So although I had a color selected, I did not have the exact color finalized. I’m still debating endlessly. Mellow Coral is safer, it will clearly look bold on the home. Young House Love’s beach house is happy and absolutely colorful. Jovial is happy, just subtly different from Mellow Coral, and just a tad brighter. But is it too bright? What do you think? Which do you prefer? Which would you choose?

Luckily, although I’m stumped on the color for the siding, the color selection for the trim is easy: SW 7012 Creamy. It’s a happy white with a warmer undertone which will brighten nicely against Portland’s often cool grey skies.

And the roof? Also a quick decision! I’m going with a 40 year roof by Owens Corning in the Sierra Grey colorway.

Sierra Grey | Land of Laurel

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This is a nice light grey shingle with plenty of color variation. As Berrybrier has no air conditioning (and as someone who’s never lived in a house with air conditioning I have no plans to add it) I wanted something lighter that would reflect more heat in the summer. Dark colors absorb heat. It’s a basic scientific fact that almost everyone knows. So although dark roofs look fantastic and are extremely popular, I knew it wouldn’t be for me. Something light, bright, with significantly less heat retention would be most important. This picture also from Owen’s Corning shows a look similar to what I’m hoping for with the Sierra Grey. It’s light, but it’s not white and it has plenty of color variation. Decision made!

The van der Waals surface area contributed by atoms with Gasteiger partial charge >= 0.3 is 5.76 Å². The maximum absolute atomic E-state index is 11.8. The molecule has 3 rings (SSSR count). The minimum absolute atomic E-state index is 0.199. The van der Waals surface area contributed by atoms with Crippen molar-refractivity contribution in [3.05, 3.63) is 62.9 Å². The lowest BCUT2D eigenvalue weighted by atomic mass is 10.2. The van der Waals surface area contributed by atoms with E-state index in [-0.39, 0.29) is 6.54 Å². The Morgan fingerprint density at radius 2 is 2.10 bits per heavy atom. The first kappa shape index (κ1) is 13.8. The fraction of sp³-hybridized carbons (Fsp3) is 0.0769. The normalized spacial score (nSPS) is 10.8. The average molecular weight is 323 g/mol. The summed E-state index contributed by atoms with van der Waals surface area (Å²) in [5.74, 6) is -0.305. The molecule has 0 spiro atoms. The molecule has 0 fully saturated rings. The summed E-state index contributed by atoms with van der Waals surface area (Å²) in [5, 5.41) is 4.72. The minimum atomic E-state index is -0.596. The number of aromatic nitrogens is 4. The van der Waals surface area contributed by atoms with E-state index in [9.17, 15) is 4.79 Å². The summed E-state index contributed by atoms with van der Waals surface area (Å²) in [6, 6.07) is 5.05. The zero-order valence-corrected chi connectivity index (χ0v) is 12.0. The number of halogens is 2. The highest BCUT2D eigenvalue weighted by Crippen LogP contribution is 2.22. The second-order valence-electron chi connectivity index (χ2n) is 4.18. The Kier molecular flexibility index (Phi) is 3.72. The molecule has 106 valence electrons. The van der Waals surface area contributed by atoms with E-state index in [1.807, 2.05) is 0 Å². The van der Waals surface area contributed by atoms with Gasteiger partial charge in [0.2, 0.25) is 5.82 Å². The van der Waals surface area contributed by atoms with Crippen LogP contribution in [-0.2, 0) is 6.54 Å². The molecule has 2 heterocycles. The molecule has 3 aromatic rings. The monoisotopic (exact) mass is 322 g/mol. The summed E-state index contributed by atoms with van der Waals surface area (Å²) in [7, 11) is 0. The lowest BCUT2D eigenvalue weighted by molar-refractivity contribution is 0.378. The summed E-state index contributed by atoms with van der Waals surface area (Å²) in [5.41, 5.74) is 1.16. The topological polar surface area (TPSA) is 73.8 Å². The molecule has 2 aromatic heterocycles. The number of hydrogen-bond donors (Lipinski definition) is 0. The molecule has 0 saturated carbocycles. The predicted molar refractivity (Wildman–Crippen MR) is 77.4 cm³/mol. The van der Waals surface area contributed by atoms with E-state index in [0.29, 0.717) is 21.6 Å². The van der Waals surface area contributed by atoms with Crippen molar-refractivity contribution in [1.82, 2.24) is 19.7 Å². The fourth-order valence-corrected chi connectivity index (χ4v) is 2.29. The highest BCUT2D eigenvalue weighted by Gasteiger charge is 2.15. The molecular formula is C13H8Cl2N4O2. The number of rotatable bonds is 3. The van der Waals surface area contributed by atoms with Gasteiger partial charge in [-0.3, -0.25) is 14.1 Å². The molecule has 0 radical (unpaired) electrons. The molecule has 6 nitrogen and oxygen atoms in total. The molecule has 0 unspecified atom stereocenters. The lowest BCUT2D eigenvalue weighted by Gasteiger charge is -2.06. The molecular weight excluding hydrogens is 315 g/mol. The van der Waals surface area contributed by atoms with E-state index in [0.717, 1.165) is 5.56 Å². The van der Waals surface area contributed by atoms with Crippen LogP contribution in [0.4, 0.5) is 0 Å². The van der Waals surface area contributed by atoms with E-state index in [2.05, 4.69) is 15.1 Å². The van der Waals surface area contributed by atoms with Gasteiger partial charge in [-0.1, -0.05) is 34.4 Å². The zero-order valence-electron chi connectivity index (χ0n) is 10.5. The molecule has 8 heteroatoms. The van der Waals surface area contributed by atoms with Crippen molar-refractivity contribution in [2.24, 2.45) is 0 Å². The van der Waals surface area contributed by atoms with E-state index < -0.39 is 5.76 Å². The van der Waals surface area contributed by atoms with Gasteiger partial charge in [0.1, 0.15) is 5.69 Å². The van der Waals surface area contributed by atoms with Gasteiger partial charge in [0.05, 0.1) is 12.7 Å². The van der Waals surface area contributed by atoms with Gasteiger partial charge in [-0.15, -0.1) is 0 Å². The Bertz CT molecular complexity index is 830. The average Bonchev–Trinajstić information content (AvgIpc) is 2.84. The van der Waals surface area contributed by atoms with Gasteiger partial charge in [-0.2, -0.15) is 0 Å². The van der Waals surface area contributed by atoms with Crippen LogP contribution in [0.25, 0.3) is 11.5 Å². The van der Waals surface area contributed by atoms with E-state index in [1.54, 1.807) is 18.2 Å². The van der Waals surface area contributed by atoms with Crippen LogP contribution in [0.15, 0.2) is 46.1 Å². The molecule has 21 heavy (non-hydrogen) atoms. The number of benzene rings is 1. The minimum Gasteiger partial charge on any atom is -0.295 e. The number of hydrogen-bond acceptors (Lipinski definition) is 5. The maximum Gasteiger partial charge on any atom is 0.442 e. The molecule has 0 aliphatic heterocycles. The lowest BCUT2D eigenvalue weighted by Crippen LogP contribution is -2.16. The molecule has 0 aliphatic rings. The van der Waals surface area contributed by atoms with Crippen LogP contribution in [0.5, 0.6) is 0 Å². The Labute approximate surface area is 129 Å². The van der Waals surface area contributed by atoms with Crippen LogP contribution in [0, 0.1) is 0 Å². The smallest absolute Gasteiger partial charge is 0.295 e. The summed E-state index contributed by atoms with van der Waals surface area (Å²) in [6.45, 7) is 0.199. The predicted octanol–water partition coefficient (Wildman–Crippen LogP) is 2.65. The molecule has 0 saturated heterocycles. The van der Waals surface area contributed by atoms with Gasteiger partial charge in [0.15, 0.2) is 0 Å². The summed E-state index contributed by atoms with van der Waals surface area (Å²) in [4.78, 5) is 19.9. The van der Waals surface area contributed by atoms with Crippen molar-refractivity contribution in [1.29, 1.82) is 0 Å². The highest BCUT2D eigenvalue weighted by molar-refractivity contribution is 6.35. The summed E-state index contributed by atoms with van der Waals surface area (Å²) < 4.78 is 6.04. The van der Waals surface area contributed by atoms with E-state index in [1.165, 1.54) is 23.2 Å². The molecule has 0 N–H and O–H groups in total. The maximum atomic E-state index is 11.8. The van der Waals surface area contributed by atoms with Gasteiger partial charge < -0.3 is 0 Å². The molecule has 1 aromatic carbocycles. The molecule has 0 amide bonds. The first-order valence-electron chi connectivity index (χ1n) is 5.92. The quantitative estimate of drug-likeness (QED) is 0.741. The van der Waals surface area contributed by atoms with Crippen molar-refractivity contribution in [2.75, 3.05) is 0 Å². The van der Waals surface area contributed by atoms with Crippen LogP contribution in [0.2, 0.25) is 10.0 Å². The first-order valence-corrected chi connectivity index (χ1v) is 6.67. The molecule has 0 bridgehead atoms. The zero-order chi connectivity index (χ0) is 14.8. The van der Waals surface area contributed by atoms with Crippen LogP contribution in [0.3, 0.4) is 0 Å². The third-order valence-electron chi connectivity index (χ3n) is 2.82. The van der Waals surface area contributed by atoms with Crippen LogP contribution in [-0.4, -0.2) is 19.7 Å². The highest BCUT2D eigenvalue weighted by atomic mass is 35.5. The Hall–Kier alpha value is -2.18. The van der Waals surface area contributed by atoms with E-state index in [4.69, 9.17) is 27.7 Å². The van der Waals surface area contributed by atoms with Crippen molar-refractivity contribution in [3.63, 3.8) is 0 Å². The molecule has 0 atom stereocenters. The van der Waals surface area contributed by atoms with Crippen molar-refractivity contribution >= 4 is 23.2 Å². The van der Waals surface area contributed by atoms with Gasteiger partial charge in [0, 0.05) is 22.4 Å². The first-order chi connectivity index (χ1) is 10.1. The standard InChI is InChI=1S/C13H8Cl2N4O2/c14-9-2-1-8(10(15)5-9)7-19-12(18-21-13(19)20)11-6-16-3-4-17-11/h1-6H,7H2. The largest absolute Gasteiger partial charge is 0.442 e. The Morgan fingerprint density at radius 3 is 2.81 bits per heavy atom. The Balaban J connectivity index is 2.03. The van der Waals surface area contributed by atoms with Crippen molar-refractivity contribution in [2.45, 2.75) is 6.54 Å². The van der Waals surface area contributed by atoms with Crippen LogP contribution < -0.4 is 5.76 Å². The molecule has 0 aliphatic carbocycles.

Sierra Grey | Land of Laurel

Now if only I could be one hundred percent sure about the siding color! Help! What would you pick? Random strangers walking by my house are being accosted for their opinions on paint color and I need yours too!

Paint Swatches | Land of Laurel

Brighter or more subdued?